Dead Poets Society

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Dead Poets Society
Dead poets society.jpg
Theatrical release poster
Directed by Peter Weir
Produced by Steven Haft
Paul Junger Witt
Tony Thomas
Written by Tom Schulman
Music by Maurice Jarre
Cinematography John Seale
Edited by William M. Anderson
Distributed by Buena Vista Pictures
Release dates
  • June 2, 1989 (1989-06-02)
Running time
128 minutes[1]
Country United States
Language English
Budget $16.4 million
Box office $235.8 million[2]

Dead Poets Society is a 1989 American drama film written by Tom Schulman, directed by Peter Weir and starring Robin Williams. Set at the conservative and aristocratic Welton Academy in the Northeastern United States in 1959,[3] it tells the story of an English teacher who inspires his students through his teaching of poetry.

The film received critical acclaim and was a box office success; it was also BAFTA's best film[4] and best foreign film in France and Italy. Schulman received an Academy Award for Best Original Screenplay for his work.


In 1959, shy Todd Anderson begins his senior year of high school at Welton Academy, an elite prep boarding school. He is assigned one of Welton's most promising students, Neil Perry, as his roommate and is quickly accepted by Neil's friends: romantic Knox Overstreet, overachiever Richard Cameron, best friends Steven Meeks and Gerard Pitts, and mischievous beatnik Charlie Dalton.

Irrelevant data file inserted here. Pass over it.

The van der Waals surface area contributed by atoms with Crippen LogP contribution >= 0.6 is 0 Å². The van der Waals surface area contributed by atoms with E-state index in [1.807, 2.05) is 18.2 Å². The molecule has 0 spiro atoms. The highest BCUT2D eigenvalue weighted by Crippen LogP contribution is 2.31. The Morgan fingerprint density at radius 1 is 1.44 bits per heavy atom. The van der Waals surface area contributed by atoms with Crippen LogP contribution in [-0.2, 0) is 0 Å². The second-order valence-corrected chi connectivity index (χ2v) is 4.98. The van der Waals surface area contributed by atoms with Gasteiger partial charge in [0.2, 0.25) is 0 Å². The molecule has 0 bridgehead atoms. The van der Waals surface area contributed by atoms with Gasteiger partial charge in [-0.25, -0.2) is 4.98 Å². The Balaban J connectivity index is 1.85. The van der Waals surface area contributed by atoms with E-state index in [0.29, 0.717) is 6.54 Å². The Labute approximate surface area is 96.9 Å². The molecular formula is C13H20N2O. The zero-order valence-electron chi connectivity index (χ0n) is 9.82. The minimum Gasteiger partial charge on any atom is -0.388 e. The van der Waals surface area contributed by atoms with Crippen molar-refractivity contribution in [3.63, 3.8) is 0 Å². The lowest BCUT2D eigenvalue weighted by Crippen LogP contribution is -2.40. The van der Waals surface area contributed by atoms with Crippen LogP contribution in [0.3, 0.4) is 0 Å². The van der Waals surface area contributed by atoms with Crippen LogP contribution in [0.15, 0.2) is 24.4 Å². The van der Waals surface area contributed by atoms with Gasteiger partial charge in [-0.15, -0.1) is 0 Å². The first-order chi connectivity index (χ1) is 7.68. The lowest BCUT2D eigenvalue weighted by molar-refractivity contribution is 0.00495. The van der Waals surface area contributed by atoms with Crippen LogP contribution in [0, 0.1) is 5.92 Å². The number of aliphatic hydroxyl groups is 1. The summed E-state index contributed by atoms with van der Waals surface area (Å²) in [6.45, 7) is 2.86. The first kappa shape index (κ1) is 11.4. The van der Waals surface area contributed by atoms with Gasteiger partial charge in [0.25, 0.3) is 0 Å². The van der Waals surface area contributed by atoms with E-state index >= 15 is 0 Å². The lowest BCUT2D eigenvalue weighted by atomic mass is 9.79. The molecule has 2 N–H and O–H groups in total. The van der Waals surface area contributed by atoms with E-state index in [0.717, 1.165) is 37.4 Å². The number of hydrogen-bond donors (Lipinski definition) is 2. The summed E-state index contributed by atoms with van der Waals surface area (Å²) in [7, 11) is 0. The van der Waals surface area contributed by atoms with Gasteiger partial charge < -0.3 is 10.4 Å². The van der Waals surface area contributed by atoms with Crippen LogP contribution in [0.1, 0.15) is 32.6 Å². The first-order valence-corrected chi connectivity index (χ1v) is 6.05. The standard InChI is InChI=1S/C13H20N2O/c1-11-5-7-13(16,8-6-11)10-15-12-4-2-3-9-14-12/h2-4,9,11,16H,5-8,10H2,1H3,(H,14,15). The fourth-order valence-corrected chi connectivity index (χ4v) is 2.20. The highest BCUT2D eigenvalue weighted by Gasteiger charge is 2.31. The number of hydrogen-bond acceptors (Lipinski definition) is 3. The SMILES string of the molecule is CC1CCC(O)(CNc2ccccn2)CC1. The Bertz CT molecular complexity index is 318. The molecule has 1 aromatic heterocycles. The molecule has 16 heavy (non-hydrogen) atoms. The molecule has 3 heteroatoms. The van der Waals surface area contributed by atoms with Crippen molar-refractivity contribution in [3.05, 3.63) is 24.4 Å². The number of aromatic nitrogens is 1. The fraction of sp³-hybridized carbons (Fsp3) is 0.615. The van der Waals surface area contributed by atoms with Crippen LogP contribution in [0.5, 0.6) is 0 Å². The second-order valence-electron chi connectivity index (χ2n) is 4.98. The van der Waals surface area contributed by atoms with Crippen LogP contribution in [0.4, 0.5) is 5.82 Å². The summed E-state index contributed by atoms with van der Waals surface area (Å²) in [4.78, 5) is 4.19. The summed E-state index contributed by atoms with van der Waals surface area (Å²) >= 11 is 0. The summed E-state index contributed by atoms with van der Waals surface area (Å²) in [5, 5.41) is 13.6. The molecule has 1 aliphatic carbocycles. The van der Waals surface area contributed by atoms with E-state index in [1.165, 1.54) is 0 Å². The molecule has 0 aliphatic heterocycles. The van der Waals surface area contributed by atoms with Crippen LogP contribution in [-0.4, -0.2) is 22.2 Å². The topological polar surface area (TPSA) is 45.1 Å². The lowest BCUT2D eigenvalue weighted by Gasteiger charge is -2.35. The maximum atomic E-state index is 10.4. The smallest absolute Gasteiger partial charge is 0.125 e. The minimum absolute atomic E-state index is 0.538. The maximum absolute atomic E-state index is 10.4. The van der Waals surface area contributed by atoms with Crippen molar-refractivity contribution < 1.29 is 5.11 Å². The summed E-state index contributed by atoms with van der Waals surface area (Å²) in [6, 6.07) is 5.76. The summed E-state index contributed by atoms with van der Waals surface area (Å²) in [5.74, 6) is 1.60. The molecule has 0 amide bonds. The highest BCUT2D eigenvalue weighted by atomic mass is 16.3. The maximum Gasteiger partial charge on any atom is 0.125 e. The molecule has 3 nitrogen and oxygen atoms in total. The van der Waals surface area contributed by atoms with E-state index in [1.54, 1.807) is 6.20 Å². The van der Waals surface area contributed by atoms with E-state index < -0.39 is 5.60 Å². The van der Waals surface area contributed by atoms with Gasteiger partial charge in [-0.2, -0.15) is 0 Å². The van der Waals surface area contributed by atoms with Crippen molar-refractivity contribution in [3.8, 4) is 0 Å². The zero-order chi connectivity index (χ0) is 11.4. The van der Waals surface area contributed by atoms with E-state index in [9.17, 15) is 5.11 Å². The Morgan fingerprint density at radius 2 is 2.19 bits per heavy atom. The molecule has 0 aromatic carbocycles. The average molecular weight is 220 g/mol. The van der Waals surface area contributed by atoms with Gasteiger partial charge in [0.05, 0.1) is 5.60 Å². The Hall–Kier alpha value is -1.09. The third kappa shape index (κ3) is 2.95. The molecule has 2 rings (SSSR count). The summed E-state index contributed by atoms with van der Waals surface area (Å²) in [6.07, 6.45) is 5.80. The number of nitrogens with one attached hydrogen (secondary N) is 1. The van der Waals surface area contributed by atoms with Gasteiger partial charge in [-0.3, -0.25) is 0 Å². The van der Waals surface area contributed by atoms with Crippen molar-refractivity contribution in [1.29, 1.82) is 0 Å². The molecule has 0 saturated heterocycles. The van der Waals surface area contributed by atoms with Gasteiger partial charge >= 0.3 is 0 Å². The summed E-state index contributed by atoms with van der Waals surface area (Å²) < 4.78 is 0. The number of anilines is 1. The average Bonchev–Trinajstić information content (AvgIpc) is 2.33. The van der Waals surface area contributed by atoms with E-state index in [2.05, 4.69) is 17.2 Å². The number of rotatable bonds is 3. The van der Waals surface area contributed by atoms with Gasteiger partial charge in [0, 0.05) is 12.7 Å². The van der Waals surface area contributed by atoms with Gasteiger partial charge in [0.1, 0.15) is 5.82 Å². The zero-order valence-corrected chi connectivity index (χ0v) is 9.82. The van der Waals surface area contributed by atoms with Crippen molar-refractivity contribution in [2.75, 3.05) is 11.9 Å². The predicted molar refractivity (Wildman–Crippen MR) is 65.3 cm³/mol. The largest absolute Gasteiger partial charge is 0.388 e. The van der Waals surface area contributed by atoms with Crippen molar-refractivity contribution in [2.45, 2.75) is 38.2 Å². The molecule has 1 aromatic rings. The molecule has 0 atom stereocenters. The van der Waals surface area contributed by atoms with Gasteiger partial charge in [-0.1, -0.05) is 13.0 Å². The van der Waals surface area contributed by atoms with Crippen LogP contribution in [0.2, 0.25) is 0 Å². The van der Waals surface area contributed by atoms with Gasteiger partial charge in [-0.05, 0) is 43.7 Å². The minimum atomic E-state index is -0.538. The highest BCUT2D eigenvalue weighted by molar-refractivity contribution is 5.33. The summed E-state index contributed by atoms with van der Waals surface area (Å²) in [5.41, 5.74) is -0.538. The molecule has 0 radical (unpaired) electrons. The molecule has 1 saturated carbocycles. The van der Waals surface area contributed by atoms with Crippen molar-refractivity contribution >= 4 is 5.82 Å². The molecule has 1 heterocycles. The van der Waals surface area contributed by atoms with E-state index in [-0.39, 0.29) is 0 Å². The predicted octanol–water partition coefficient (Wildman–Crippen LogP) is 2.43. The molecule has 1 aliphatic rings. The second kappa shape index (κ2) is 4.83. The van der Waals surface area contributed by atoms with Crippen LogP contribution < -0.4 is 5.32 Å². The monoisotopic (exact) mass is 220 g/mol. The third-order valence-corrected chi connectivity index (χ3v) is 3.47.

On the first day of classes, they are surprised by the unorthodox teaching methods of new English teacher John Keating, a Welton alumnus who encourages his students to "make your lives extraordinary", a sentiment he summarizes with the Latin expression carpe diem ("seize the day"). Subsequent lessons include standing on their desks to teach the boys how they must look at life in a different way, telling them to rip out the introduction of their poetry books which explains a mathematical formula used for rating poetry, and inviting them to make up their own style of walking in a courtyard to encourage them to be individuals. His methods attract the attention of strict Headmaster Gale Nolan.

Upon learning that Keating was a member of the unsanctioned Dead Poets Society while he was at Welton, Neil restarts the club and he and his friends sneak off campus to a cave where they read poetry and verse, including their own compositions. As the school year progresses, Keating's lessons and their involvement with the club encourage them to live their lives on their own terms. Knox pursues Chris Noel, a girl who is dating a football player and whose family is friends with his. Neil discovers his love of acting and gets the lead in a local production of A Midsummer Night's Dream, despite the fact that his domineering father wants him to go to medical school. Keating helps Todd come out of his shell and realize his potential when he takes him through an exercise in self-expression, resulting in his composing a poem spontaneously in front of the class.